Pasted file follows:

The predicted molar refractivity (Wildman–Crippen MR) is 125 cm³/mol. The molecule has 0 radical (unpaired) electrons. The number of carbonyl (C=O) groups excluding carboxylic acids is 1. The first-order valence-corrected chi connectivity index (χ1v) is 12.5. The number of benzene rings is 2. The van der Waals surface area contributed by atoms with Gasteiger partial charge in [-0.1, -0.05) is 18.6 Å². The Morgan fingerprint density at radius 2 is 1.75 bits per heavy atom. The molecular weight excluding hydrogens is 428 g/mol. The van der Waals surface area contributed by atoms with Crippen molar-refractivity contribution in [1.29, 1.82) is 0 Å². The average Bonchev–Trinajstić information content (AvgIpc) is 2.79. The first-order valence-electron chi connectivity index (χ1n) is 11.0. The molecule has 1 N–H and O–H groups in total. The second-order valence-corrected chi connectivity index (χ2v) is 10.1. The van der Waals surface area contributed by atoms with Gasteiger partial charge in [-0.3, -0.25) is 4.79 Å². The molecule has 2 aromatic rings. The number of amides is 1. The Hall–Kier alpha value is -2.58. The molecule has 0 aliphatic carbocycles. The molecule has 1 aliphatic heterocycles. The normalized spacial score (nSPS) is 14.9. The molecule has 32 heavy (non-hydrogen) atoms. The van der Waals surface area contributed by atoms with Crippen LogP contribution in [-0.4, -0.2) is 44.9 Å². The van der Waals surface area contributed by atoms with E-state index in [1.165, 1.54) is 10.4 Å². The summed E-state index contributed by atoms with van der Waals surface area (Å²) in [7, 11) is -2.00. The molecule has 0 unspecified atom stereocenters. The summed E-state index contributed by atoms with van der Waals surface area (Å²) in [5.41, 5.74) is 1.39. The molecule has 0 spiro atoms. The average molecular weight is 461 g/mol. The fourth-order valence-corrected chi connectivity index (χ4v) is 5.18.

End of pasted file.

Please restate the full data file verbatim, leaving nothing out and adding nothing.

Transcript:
The predicted molar refractivity (Wildman–Crippen MR) is 125 cm³/mol. The molecule has 0 radical (unpaired) electrons. The number of carbonyl (C=O) groups excluding carboxylic acids is 1. The first-order valence-corrected chi connectivity index (χ1v) is 12.5. The number of benzene rings is 2. The van der Waals surface area contributed by atoms with Gasteiger partial charge in [-0.1, -0.05) is 18.6 Å². The Morgan fingerprint density at radius 2 is 1.75 bits per heavy atom. The molecular weight excluding hydrogens is 428 g/mol. The van der Waals surface area contributed by atoms with Crippen molar-refractivity contribution in [1.29, 1.82) is 0 Å². The average Bonchev–Trinajstić information content (AvgIpc) is 2.79. The first-order valence-electron chi connectivity index (χ1n) is 11.0. The molecule has 1 N–H and O–H groups in total. The second-order valence-corrected chi connectivity index (χ2v) is 10.1. The van der Waals surface area contributed by atoms with Gasteiger partial charge in [-0.3, -0.25) is 4.79 Å². The molecule has 2 aromatic rings. The number of amides is 1. The Hall–Kier alpha value is -2.58. The molecule has 0 aliphatic carbocycles. The molecule has 1 aliphatic heterocycles. The normalized spacial score (nSPS) is 14.9. The molecule has 32 heavy (non-hydrogen) atoms. The van der Waals surface area contributed by atoms with Crippen LogP contribution in [-0.4, -0.2) is 44.9 Å². The van der Waals surface area contributed by atoms with E-state index in [1.165, 1.54) is 10.4 Å². The summed E-state index contributed by atoms with van der Waals surface area (Å²) in [7, 11) is -2.00. The molecule has 0 unspecified atom stereocenters. The summed E-state index contributed by atoms with van der Waals surface area (Å²) in [5.41, 5.74) is 1.39. The molecule has 0 spiro atoms. The average molecular weight is 461 g/mol. The fourth-order valence-corrected chi connectivity index (χ4v) is 5.18.